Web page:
By Garikai Chengu – The Herald
It is becoming increasingly accepted that water promises to be to the 21st century what oil was to the 20th century: the precious commodity that determines the wealth of nations. Western military intervention in Iraq, Libya and imminently Syria is driven as much by a thirst to profit from water as it is by a desire to pilfer oil, trade arms and gain lucrative no-bid reconstruction contracts. The military invasions are ostensibly aimed at liberation.
British Defence Secretary Philip Hammond recently let the cat out of the bag by officially confirming that Britain will make returns of £200 billion from reconstruction contracts in Libya, all from a mere £300 million investment. According to the US based Centre for Public Integrity, western nations stand to make up to US$1trillion from privatizing, harnessing, purifying and distributing water in a region where water often sells for far more than oil.
Although over two thirds of our planet is water, we face an acute water shortage. This scarcity flies in the face of our natural assumptions. Roughly 70 percent of our world is water but the problem is that 97 percent of that is salt water. Great for fish, not so good for humans. Of the world’s fresh water, only 1 percent is available for drinking, with the remaining 2 percent trapped in glaciers and ice.
Put differently: if all the water on earth were represented by an 11 litre jug, the freshwater would fill a single cup and all we can access would be the last drop.
Increasingly, for water to be useful, it needs to be mined, processed, packaged, moved and delivered. Just like gold, coal, gas or oil. However, unlike oil, there are no substitutes, alternatives or stopgaps for water.
Nature has decreed that the supply of water is fixed. All the while, demand rises inexorably as the world’s population increases and enriches itself. Climate change, population growth, pollution, urbanisation and the rapid development of manufacturing industries are relentlessly combining such that demand will outstrip supply by 40 per cent by 2030.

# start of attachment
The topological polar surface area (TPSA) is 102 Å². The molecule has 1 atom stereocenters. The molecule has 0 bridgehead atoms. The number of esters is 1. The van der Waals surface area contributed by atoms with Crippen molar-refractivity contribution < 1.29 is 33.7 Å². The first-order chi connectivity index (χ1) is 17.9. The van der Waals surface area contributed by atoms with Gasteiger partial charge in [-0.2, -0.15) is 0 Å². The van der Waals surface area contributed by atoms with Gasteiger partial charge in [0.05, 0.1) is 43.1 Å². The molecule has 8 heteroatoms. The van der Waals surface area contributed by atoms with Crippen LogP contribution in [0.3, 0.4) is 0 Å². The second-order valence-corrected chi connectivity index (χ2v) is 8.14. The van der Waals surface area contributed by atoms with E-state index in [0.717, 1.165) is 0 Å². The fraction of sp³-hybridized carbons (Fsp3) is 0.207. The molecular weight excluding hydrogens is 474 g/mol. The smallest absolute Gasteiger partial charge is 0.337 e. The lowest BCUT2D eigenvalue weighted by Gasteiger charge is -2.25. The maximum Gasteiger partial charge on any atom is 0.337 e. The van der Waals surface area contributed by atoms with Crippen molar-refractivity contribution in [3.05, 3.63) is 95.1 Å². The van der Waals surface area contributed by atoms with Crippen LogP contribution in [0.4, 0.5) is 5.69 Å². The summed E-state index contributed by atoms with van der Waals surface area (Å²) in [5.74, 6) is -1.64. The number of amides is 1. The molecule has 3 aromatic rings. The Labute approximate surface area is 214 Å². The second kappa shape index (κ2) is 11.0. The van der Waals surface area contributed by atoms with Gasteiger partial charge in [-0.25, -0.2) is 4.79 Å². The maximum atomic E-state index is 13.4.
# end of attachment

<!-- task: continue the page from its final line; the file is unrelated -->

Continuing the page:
Several months prior to the invasion of Iraq, the CIA raised the spectre of hydrological warfare “in which rivers, lakes and aquifers become national security assets to be fought over, or controlled” through proxy armies and client states.
On April 17, 2003, in Iraq, the American company Bechtel received a no-bid reconstruction contract from the US Agency for International Development. The initial contract was for US$680 million over 18 months. It now stands at over US$100 billion, making it the largest Iraq reconstruction contract.
The most lucrative Iraq reconstruction contract was not to repair oil infrastructure, build schools and hospitals or repair bombarded infrastructure. It was to source, process and distribute water.
The secretive, opaque and no-bid nature of the water contract award process is made even worse by one incredible fact. Bechtel has botched many of its previous projects. In California, Bechtel installed one of the nuclear power plant reactors backwards. In Boston, what promised to be a US$2,5 billion job for an infamous tunnel became the most expensive in US history costing US$14,6 billion. The tunnel project was plagued by charges of poor execution, corruption, criminal arrests and even four deaths.
In Bolivia, Bechtel’s record is one of privatising water, jacking up prices by 35 percent; thereby causing riots in which several people died; getting kicked out and then suing the Government for cancelling the contract. Since the turn of the century, Iraq was the first casualty of hydro-imperialism and Colonel Gaddafi’s assassination marks the second. At this very moment, Colonel Gaddafi’s dictatorship is being dismantled and replaced by a corporate dictatorship.
At the forefront of this new order are France’s global mega-water companies Suez, Ondeo and Saur, who control almost half of the world’s water market. These multinationals are rushing to privatise water, already a US$400 billion global business. They now stand to rake in billions of dollars from the eighth wonder of the world the – the Great Man-made River scheme (GMMR).
This scheme was the brainchild of Colonel Gaddafi and was set to turn Libya – a nation that is 95 percent desert – into a food self-sufficient arable oasis. The GMMR is a US$25 billion Nubian Sandstone Aquifer, which is an immensely vast underground sea of fresh water. It has a complex 4 000km long water pipeline buried beneath the desert that could transport two million cubic metres of water a day.
Gaddafi had intended the scheme to be designed by Libyans, constructed by Libyans, for the benefit of the Libyan population. Now it will almost certainly be redesigned by Frenchmen and women at inflated costs, constructed by French contractors, largely for the benefit of French shareholders. Libyan taxpayers will be stuck with the bill and higher water bills.
For western leaders, the corporations that fund their political campaigns and the Jewish lobby that is the backbone of corporate America, intervention in Syria however is not exclusively about profit. It is about something far more important – Israel.
Israeli leaders assert that Mr Assad poses an existential threat to Israel on two fronts. For a start, Syria backs insurgents and radicals in Lebanon, Palestine and Iraq, and foments Iran’s belligerence. More importantly, Mr Assad poses a bigger threat to Israel’s existence on the issue of water.
l Garikayi Chengu is a research scholar at Harvard University’s Faculty of Arts and Sciences.